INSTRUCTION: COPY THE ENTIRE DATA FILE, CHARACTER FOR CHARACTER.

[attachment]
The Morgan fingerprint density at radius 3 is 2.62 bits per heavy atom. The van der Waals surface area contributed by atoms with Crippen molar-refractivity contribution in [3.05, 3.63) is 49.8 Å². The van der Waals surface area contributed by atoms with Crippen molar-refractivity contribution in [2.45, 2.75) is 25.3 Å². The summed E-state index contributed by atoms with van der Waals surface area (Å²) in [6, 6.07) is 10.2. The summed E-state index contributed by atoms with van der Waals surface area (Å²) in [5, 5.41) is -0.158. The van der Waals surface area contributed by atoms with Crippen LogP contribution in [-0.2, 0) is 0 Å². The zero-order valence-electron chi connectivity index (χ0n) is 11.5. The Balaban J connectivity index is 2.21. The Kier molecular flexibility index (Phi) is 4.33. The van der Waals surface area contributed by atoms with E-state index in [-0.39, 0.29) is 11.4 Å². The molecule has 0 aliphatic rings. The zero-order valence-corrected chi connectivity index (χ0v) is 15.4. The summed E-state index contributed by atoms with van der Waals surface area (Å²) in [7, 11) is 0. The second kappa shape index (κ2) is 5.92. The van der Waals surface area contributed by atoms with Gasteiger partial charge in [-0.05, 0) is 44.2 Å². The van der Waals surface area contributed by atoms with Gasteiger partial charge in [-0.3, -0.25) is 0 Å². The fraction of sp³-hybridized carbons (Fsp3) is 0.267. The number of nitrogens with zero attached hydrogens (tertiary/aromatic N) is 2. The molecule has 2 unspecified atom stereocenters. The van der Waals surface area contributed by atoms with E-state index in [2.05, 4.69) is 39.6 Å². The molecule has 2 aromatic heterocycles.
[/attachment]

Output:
The Morgan fingerprint density at radius 3 is 2.62 bits per heavy atom. The van der Waals surface area contributed by atoms with Crippen molar-refractivity contribution in [3.05, 3.63) is 49.8 Å². The van der Waals surface area contributed by atoms with Crippen molar-refractivity contribution in [2.45, 2.75) is 25.3 Å². The summed E-state index contributed by atoms with van der Waals surface area (Å²) in [6, 6.07) is 10.2. The summed E-state index contributed by atoms with van der Waals surface area (Å²) in [5, 5.41) is -0.158. The van der Waals surface area contributed by atoms with Crippen LogP contribution in [-0.2, 0) is 0 Å². The zero-order valence-electron chi connectivity index (χ0n) is 11.5. The Balaban J connectivity index is 2.21. The Kier molecular flexibility index (Phi) is 4.33. The van der Waals surface area contributed by atoms with E-state index in [-0.39, 0.29) is 11.4 Å². The molecule has 0 aliphatic rings. The zero-order valence-corrected chi connectivity index (χ0v) is 15.4. The summed E-state index contributed by atoms with van der Waals surface area (Å²) in [7, 11) is 0. The second kappa shape index (κ2) is 5.92. The van der Waals surface area contributed by atoms with Gasteiger partial charge in [-0.05, 0) is 44.2 Å². The van der Waals surface area contributed by atoms with Gasteiger partial charge in [-0.3, -0.25) is 0 Å². The fraction of sp³-hybridized carbons (Fsp3) is 0.267. The number of nitrogens with zero attached hydrogens (tertiary/aromatic N) is 2. The molecule has 2 unspecified atom stereocenters. The van der Waals surface area contributed by atoms with E-state index in [2.05, 4.69) is 39.6 Å². The molecule has 2 aromatic heterocycles.